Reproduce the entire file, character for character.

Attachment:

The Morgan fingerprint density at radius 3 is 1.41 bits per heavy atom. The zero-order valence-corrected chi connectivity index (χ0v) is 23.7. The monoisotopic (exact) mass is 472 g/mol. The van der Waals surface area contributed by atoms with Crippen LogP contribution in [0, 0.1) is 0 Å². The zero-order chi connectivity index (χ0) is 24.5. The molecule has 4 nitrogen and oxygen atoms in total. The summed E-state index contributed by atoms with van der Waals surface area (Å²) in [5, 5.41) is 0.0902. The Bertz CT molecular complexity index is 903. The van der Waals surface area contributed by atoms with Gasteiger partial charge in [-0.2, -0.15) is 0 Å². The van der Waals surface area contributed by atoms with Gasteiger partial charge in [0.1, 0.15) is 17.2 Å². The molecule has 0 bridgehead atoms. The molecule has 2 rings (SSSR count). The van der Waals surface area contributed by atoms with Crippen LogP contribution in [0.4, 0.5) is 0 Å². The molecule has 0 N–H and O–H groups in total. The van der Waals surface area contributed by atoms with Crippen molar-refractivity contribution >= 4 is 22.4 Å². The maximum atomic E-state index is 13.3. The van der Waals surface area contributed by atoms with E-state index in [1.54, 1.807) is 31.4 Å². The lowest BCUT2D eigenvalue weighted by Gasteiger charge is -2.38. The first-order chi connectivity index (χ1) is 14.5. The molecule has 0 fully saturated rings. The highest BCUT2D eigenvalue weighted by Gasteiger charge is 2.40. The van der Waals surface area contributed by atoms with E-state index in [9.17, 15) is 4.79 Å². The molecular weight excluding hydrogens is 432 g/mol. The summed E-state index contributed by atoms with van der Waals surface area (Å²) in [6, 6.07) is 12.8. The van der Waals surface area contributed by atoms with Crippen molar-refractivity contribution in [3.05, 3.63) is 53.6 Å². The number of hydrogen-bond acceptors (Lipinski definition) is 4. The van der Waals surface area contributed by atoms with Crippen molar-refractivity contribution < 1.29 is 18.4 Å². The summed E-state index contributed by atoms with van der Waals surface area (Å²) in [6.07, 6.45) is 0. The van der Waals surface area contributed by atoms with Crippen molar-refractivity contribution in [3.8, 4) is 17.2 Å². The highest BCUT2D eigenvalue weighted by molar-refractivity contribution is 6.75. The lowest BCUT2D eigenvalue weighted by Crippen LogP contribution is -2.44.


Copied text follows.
The Morgan fingerprint density at radius 3 is 1.41 bits per heavy atom. The zero-order valence-corrected chi connectivity index (χ0v) is 23.7. The monoisotopic (exact) mass is 472 g/mol. The van der Waals surface area contributed by atoms with Crippen LogP contribution in [0, 0.1) is 0 Å². The zero-order chi connectivity index (χ0) is 24.5. The molecule has 4 nitrogen and oxygen atoms in total. The summed E-state index contributed by atoms with van der Waals surface area (Å²) in [5, 5.41) is 0.0902. The Bertz CT molecular complexity index is 903. The van der Waals surface area contributed by atoms with Gasteiger partial charge in [-0.2, -0.15) is 0 Å². The van der Waals surface area contributed by atoms with Gasteiger partial charge in [0.1, 0.15) is 17.2 Å². The molecule has 0 bridgehead atoms. The molecule has 2 rings (SSSR count). The van der Waals surface area contributed by atoms with Crippen LogP contribution in [0.4, 0.5) is 0 Å². The molecule has 0 N–H and O–H groups in total. The van der Waals surface area contributed by atoms with Crippen molar-refractivity contribution >= 4 is 22.4 Å². The maximum atomic E-state index is 13.3. The van der Waals surface area contributed by atoms with E-state index in [1.54, 1.807) is 31.4 Å². The lowest BCUT2D eigenvalue weighted by Gasteiger charge is -2.38. The first-order chi connectivity index (χ1) is 14.5. The molecule has 0 fully saturated rings. The highest BCUT2D eigenvalue weighted by Gasteiger charge is 2.40. The van der Waals surface area contributed by atoms with E-state index in [9.17, 15) is 4.79 Å². The molecular weight excluding hydrogens is 432 g/mol. The summed E-state index contributed by atoms with van der Waals surface area (Å²) in [6, 6.07) is 12.8. The van der Waals surface area contributed by atoms with Crippen molar-refractivity contribution in [3.05, 3.63) is 53.6 Å². The number of hydrogen-bond acceptors (Lipinski definition) is 4. The van der Waals surface area contributed by atoms with Crippen molar-refractivity contribution < 1.29 is 18.4 Å². The summed E-state index contributed by atoms with van der Waals surface area (Å²) in [6.07, 6.45) is 0. The van der Waals surface area contributed by atoms with Crippen molar-refractivity contribution in [3.8, 4) is 17.2 Å². The highest BCUT2D eigenvalue weighted by molar-refractivity contribution is 6.75. The lowest BCUT2D eigenvalue weighted by Crippen LogP contribution is -2.44.